There are several health benefits towards transitioning into a vegetarian or vegan diet. Some reasons may include eating a diet lower in fats and cholesterol to improve the health of your heart, or simply wanting to try something new. Of course, you should always talk to your doctor first before making any huge dietary changes, especially if you’re taking any medications. You’ll want to educate yourself beforehand so you’re aware of all the changes that might occur when you’re eating in this manner.
In this article we’re going to cover if you need to be concerned about your oral health in the first place, and what you can do to maintain a balanced diet to protect your oral health in the long-term.
Do I need to be concerned about my oral health in the first place?
There’s a lot of debate as to which diets actually end up being healthier for you in the long-term. In the end it’s a lll about your body type, and which style of eating gives you the most energy while maintaining your long-term health. This debate continues into the realm of oral health as well. However, there are two nutrients that there is no debate about, calcium and vitamin D. Both of these nutrients greatly contribute to your overall oral health.
A lack of these two nutrients can cause your teeth to soften over time and lead to gum disease over the long-haul. The potential for developing these is more pronounced in young children as well. So, if your children are eating in this way, then you’ll need to be extra careful that they’re getting the right nutrients.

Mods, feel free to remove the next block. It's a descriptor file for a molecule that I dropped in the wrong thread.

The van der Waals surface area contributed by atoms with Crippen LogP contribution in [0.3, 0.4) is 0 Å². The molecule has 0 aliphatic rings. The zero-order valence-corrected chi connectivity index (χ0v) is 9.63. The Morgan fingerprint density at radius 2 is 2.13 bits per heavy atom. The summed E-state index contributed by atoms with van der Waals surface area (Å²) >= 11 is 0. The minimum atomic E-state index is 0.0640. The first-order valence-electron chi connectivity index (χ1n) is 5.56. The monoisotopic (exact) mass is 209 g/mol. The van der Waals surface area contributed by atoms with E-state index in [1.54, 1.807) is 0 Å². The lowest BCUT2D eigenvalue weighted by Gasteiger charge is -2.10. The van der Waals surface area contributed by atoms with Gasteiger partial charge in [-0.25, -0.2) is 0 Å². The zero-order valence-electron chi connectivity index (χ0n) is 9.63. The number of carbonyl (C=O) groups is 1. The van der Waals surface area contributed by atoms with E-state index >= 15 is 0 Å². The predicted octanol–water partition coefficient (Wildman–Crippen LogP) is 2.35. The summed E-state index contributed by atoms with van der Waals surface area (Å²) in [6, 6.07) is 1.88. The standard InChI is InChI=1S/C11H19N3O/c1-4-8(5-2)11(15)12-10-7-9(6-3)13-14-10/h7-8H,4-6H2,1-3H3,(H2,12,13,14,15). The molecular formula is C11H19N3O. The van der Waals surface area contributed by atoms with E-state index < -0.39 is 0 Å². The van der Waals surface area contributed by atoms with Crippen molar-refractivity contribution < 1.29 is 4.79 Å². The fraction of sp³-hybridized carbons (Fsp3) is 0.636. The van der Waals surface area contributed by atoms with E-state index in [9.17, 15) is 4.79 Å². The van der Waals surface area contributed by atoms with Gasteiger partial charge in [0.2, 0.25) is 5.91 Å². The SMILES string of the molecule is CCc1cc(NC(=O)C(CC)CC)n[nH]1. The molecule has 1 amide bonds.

What do I need to do to ensure a balanced diet?
Eating a balanced diet as a vegetarian or vegan means diversifying what you’re eating across a variety of food groups. For example, you’ll want to be eating a wide variety of fruits and vegetables, grains and legumes. If you are eating a large enough diversity of these types of foods, you should be covering all of your nutritional requirements. You can also take supplements if need be, or substitute foods such was soy milk or nutritional yeast to give you a larger nutritional boost.
As a vegetarian or vegan you’ll want to make sure you’re getting your blood tested on a regular basis to make sure your levels are within normal range.
Keep in mind that eating whole foods, especially of the green leafy kind will go a long way towards maintaining your oral health.
I hope this article has been valuable and you have a better overall understanding at how your dietary choirs and compact your oral health. It’s important to make sure you’re getting the right balance of food in your body, both for your oral and bodily health. By eating vegetarian or vegan you can quickly escalate into the realm of eating in a manner that’s detrimental to your health, so keeping constant track of how you’re feeling should be a necessity.
Zane Schwarzlose writes for Greenspoint Dental, a Houston dental office. Zane is thinking about going vegan.